She Built A Career On Killing Bugs Without Poison

By Geoffrey Mohan
Los Angeles Times

WWR Article Summary (tl;dr) It hasn’t always been easy for Pam Marrone, founder and CEO of “Bio Innovations.” The company is one of the leading startups focused on ecologically based pest management. In this article, she shares her journey.

Los Angeles Times

The gig: Pam Marrone, 60, heads Marrone Bio Innovations in Davis, Calif., a leader among startups competing for a slice of the market in natural pesticides.

Unlikely start: Feeding worms was Pam Marrone’s first job at U.S. agrochemical giant Monsanto. That may seem like an inglorious assignment for a budding entomologist with a freshly minted doctorate from North Carolina State University. But in 1983, no one had yet figured out a way to keep the southern corn root worm alive in the laboratory long enough to study why it succumbed to a lowly soil bacterium that farmers had used since the 1950s to protect their crop.

“Oh, my God, what have I accepted?” Marrone recalled thinking. “I took every ingredient possible that was in a failed, not-quite-good-enough artificial diet, changed it by plus or minus 10 percent and came up with a diet that was good enough.” That diet became the industry standard for rearing Diabrotica undecimpuncta.

“I have to laugh now,” Marrone said. “That was my claim to fame.”

More importantly for Monsanto, the artificial diet ultimately allowed scientists to splice a strand of genetic code from bacteria into corn, effectively giving the crop a built-in pesticide.

Bumpy road: Marrone’s path from genetically modified organisms back to her original avocation, finding natural ways to fight agricultural pests, was about as nasty as feeding worms.

Her first startup, Agraquest, was scheduled to go public Sept. 12, 2001, her attorneys had to flee the south tower of the World Trade Center.

New investors and a new funding round vastly diluted the value of her founder’s stake, so she never reaped the windfall of the company’s eventual sale to Bayer for $425 million.

Marrone tried again, founding her company in 2006 and taking it public in a $57-million offering in 2013.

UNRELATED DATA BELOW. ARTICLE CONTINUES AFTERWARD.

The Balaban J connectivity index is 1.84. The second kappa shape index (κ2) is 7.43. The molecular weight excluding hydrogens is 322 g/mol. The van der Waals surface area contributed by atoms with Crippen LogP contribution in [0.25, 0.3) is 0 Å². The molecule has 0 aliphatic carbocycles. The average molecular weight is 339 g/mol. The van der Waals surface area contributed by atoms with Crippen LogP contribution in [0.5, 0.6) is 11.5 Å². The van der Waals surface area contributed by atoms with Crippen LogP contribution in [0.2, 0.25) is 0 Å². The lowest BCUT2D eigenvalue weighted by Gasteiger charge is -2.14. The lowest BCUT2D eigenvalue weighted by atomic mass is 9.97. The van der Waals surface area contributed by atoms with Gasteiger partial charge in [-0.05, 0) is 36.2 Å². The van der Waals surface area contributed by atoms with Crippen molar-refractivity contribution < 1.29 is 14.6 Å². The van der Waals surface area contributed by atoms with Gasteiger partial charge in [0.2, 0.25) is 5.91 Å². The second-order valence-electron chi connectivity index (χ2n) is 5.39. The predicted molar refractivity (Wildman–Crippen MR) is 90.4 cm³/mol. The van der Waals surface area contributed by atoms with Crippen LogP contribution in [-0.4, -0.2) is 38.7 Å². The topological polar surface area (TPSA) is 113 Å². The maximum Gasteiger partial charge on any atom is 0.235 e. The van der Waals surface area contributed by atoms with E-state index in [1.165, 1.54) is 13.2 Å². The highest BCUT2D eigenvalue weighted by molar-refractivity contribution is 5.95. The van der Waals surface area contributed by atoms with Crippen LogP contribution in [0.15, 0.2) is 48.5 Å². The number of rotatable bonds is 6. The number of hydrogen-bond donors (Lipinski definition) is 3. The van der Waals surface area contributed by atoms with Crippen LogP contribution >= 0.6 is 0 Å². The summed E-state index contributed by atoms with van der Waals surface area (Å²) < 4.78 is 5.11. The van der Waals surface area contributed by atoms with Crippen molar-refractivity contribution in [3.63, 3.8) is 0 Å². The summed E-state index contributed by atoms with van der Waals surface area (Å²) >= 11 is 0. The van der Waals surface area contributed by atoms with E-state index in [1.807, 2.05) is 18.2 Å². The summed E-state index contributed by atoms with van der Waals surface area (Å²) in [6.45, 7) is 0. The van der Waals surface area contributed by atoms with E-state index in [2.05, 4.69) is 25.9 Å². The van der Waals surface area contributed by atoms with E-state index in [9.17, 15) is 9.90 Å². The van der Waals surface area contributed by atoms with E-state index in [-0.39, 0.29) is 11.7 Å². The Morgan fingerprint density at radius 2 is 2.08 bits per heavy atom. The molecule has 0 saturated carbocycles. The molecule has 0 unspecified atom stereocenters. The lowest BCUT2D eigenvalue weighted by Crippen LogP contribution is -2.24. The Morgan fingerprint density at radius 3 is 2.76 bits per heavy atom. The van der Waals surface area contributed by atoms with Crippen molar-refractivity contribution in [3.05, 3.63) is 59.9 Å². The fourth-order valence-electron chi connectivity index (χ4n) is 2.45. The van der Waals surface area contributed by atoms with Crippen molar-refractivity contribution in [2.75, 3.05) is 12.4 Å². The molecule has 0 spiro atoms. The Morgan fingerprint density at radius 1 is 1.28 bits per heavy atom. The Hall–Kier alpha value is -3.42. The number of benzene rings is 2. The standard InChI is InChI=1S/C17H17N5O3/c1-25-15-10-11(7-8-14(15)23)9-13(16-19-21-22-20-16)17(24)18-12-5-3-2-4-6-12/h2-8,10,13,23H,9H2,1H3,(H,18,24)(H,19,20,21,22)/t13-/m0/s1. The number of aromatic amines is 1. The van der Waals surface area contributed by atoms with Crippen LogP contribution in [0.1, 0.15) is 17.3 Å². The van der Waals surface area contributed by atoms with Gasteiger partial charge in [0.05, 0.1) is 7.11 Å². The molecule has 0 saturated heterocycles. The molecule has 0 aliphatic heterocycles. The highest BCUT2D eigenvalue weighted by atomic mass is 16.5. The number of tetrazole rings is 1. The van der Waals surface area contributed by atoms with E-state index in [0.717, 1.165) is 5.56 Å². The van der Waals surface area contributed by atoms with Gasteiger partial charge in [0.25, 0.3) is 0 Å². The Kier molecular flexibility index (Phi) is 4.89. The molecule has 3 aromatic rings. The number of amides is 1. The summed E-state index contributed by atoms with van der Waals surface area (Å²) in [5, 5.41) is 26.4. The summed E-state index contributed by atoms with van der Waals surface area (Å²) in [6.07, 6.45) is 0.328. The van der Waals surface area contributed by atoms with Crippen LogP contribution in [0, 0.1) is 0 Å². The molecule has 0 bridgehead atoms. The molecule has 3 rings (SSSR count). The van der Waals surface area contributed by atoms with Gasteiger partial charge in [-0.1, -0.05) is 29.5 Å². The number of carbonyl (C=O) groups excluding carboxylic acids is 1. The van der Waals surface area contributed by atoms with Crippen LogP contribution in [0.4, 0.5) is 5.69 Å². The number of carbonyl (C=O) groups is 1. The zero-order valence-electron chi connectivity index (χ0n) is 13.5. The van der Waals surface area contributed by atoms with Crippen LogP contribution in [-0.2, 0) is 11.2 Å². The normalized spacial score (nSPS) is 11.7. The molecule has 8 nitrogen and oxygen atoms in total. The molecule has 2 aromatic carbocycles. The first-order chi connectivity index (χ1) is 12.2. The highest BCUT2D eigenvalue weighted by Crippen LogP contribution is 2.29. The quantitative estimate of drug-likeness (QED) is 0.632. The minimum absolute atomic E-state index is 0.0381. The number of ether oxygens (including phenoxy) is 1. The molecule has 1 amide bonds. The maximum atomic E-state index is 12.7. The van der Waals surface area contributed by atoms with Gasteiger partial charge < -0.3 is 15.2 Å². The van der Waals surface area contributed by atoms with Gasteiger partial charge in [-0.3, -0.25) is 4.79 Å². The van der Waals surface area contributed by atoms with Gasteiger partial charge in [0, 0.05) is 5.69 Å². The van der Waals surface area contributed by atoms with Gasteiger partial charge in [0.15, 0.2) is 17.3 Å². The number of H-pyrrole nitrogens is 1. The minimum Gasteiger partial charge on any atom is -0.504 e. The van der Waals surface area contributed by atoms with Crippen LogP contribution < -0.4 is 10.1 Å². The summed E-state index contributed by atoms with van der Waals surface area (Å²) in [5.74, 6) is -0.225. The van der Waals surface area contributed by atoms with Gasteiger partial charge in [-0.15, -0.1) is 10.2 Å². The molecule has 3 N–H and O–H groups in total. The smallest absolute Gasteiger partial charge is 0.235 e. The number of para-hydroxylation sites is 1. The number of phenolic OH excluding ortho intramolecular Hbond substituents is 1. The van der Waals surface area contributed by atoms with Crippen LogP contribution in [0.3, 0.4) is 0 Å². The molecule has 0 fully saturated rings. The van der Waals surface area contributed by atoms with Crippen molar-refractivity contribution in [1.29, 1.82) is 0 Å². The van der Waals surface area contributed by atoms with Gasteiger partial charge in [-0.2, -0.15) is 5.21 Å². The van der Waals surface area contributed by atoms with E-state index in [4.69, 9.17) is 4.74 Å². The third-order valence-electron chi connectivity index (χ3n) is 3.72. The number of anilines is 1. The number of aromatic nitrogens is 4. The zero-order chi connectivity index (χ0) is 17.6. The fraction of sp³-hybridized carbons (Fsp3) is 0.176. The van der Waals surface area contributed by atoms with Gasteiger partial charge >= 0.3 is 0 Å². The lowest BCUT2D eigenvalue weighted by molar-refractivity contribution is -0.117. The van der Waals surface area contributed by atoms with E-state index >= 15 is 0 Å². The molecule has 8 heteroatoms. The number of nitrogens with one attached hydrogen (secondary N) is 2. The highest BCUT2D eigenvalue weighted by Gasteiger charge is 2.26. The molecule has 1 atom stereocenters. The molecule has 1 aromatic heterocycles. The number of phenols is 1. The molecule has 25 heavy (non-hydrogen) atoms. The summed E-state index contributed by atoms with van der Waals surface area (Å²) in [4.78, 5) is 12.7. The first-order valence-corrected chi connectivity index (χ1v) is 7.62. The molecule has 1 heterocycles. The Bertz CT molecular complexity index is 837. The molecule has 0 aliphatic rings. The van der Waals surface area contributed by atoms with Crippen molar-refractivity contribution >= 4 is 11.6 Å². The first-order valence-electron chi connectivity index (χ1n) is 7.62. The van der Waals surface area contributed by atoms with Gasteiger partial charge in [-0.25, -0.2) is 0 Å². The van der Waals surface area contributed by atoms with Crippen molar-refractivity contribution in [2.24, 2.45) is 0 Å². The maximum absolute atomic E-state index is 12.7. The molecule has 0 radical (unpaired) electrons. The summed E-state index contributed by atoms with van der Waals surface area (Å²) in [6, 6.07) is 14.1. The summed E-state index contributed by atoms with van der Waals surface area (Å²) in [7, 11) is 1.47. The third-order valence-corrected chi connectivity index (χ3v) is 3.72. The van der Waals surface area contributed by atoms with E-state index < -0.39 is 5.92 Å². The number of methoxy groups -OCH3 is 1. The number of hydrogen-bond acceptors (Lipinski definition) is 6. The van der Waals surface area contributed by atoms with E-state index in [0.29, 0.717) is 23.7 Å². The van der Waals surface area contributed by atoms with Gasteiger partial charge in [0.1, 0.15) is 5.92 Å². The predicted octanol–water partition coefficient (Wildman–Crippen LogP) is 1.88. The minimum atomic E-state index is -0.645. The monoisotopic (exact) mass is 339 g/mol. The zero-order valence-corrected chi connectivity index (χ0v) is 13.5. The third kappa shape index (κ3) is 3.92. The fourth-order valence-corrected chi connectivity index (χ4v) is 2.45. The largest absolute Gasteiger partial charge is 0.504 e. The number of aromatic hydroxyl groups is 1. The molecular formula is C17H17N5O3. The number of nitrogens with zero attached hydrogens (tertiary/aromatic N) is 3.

For a while, Marrone Bio Innovations was an up-and-comer in a burgeoning tech hub sprouting around the University of California, Davis. But a year later, Hector Absi Jr., her chief operating officer, abruptly resigned. An internal investigation showed Absi had concealed a scheme to inflate the company’s revenue by million, netting him more than 0,000 in bonuses, stock sales and illegitimate expenses, according to the Securities and Exchange Commission, which charged him with fraud in February.
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Those charges are pending.

Marrone paid a fine of $1.7 million to the SEC, and settled ensuing shareholder lawsuits for a reported $12 million, moves that contributed to layoffs and a painful restructuring.

The company’s stock, once valued at $19, now trades at $1.70.

Turnaround: Despite the company’s negative cash flow, several analysts think Marrone Bio Innovations is going in the right direction, largely based on its product pipeline, three consecutive quarters of revenue growth, and some strategic partnerships with companies such as Koch Agronomic Services.

“All that’s behind us,” Marrone said. “We restructured the company to be smaller but more focused. We’re improving our gross margins. We’re focused on growth – growing our products, the five commercialized products that we have, and then bringing the next set of products to the market.”

Believing in the mission: The company is focusing on a new microbe that can kill pests that have developed resistance to glyphosate pesticides and another microbe that can replace chlorine treatments as a way to control invasive mussels clogging industrial pipes and threatening native species in lakes and rivers.

“I’m in it because I believe these products should be the base of ecologically based pest management. That’s how I was trained. And that’s where the future is. We’re at the tipping point with biologicals. Now, they’re becoming mainstream. I’m in it more for changing agriculture. I got through it because we believe in what we are doing. We have great products, and we have more coming, and this is the future. So we really focus on the employees who are here.”

Key management lesson: “As founder and CEO, you can underestimate how much time you have to spend in making sure your culture stays where you want it. Because when you have new people who come in, with other ideas, they can drift the culture into different ways that veer from the vision and strategy of the company.”

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